Avoid common sources of errors in construction projects

It is a situation that is likely familiar to many: A building project is in full swing, but more and more problems are coming up everywhere. The wrong materials, incorrect dimensions, and poor communication among those involved. Experts discussed in the new GEZE studio in Leonberg how these kinds of mishaps can be avoided, and why the topic of doors is so challenging for site managers.

Poor communication in construction projects

An expert perspective from the academic side was provided by the head of the Systemic Management research program at the University of St. Gallen, Prof. Thomas Schuhmacher.

An expert perspective from the academic side was provided by the head of the Systemic Management research program at the University of St. Gallen, Prof. Thomas Schuhmacher. © GEZE GmbH

Prof. Thomas Schumacher from the University of St. Gallen started off by sketching out the basic problem in construction projects. Everyone involved is looking at the same issue from different perspectives, and each of the participating subsections has a different focus. Josef Faßbender, expert and acknowledged specialist in the area of door technology, confirmed this with practical examples, using photos to show what the results can be: incorrect material installed behind the door (decisive for fire protection), an excessively large gap under the door because the floor was incorrectly installed before the door, and a missing fanlight. The initial conclusion of the discussion was that communication among those involved is essential – from site management to installation and maintenance.

If the left hand doesn’t know what the right hand is doing ...

Roland Joss founded e-tool ag with partners in 2003, a company that plans, coordinates and monitors safety technology subsections.

Roland Joss founded e-tool ag with partners in 2003, a company that plans, coordinates and monitors safety technology subsections. © GEZE GmbH

... then chaos is sure to follow. This is particularly true for door planning. As Roland Joss, expert for safety and specialist door planning projects, explained, this topic “has been on the radar of architects for 5 to 10 years, because complexity in this area has increased exponentially, partially due to the electronic access system”. In this respect, it is important that safety planning be given priority, with fire protection and escape route plans as well as the user concept – and that “traditional door planning” be addressed only afterwards. And how you tell that a door has been planned well? Katrin Höfer, Managing Director of GEZE Service GmbH, had an answer ready to that question: “When all subsections work well together, when the subsection knows in advance what it needs to do so that we as manufacturers can complete installation... And when you are not waiting until you get to the construction site to ask questions like: What exactly are we trying to achieve here?"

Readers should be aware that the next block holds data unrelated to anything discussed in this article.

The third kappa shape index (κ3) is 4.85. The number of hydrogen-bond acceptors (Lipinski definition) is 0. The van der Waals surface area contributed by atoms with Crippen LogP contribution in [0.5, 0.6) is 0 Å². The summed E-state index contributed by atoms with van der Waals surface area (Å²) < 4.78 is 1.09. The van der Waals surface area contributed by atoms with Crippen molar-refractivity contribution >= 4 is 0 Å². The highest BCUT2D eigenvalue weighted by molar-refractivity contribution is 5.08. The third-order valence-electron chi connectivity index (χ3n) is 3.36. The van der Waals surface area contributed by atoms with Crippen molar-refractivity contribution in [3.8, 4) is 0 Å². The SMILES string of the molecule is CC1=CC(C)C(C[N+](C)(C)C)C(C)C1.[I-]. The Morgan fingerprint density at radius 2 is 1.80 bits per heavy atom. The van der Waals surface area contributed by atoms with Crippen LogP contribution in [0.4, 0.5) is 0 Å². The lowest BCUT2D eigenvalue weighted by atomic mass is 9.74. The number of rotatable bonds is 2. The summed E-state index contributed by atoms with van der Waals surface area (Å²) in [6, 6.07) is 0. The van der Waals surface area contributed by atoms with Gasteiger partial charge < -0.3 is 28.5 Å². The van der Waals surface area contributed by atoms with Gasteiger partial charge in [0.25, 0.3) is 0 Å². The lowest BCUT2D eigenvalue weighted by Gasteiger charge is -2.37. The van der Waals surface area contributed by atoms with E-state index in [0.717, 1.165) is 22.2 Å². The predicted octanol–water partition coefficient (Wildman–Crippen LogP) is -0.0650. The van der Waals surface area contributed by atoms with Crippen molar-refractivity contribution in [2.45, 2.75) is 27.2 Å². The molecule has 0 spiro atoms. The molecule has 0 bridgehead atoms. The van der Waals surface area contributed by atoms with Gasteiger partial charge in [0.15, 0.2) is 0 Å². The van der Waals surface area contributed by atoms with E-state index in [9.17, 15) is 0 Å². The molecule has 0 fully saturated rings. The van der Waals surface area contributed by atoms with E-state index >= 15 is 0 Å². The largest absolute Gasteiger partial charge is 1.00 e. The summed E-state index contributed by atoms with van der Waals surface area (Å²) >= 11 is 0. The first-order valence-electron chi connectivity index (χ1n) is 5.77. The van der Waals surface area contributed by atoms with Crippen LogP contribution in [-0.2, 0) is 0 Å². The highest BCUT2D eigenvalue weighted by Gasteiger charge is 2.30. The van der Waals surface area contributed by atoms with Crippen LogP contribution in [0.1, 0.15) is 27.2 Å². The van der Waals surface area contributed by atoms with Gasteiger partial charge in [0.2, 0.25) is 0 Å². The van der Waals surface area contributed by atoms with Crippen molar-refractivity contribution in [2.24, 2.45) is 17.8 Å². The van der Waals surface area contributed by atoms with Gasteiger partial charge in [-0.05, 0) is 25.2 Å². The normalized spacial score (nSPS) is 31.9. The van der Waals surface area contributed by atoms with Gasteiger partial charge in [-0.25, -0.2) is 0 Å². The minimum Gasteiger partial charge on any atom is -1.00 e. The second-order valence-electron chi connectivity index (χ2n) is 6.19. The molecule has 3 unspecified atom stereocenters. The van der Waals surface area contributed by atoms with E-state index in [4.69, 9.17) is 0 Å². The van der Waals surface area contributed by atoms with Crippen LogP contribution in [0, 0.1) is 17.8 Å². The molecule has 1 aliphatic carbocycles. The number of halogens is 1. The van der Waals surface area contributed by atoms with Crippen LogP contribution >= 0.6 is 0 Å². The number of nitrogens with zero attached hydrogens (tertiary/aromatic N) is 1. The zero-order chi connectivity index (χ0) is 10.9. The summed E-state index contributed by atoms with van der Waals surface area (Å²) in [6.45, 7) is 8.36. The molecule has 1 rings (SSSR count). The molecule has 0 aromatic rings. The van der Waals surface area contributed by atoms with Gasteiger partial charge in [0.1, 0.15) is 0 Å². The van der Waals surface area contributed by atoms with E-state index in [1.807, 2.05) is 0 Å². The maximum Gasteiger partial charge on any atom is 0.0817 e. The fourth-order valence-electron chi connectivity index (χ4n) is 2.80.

Access control, burglary protection, smoke protection, fire protection, escape routes, etc. – as components, doors are highly complex.

Josef Faßbender, expert and specialist in door technology

Clear communication for optimal results

Josef Faßbender, publicly appointed and sworn expert for metalworking by the Aachen Chamber of Crafts since 2005.

Josef Faßbender, publicly appointed and sworn expert for metalworking by the Aachen Chamber of Crafts since 2005. © GEZE GmbH

From door drives to hold-open systems or closing sequence controls – user requirements must be clearly described in advance. Josef Faßbender emphasised that “the precise functional description of a door system” is important, so that the user knows whether it precisely conforms to his requirements. Then the other interfaces, such as walls, ceilings, floors and electrical lines can be addressed to match up with these. “That is why, as we know, this component of the door is one of the most complex” emphasised Faßbender, “with access control, burglary protection, smoke protection, fire protection, escape routes, etc.” To avoid sources of errors, however, everyone involved in the doors subsection must speak the same language.

To ensure success, each of the subsections needs to be interested in what the others are doing, and they need to look beyond their own horizons and beyond the bounds of their own responsibilities.

Roland Joss, expert for safety and technical door planning projects

Cooperation and collaboration as the keys to success

Katrin Höfer is with GEZE since 2008, Managing Director of GEZE Service GmbH since 2016.

Katrin Höfer is with GEZE since 2008, Managing Director of GEZE Service GmbH since 2016. © GEZE GmbH

The experts discussed the challenges of successful construction planning.

The experts discussed the challenges of successful construction planning. © GEZE GmbH

Prof. Thomas Schumacher emphasised that different perspectives on the same topic can be enriching. He suggested recognising other perspectives as helpful. To achieve productive results, he also said it is important to see your own area “not only as part of the solution, but also as part of the problem”. When everyone sees themselves as a “lone fighter on the construction site”, as Katrin Höfer explained, communication and coordination between the subsections are almost impossible, resulting in discrepancies and mishaps. If the recess for the door is larger than planned by the door's manufacturer, for instance, this can be an annoying surprise. Cooperation and collaboration are the keys to success – all of the experts agreed on that. “To ensure success, each of the subsections needs to be interested in what the others are doing, and they need to look beyond their own horizons and beyond the bounds of their own responsibilities”,Roland Joss summarised.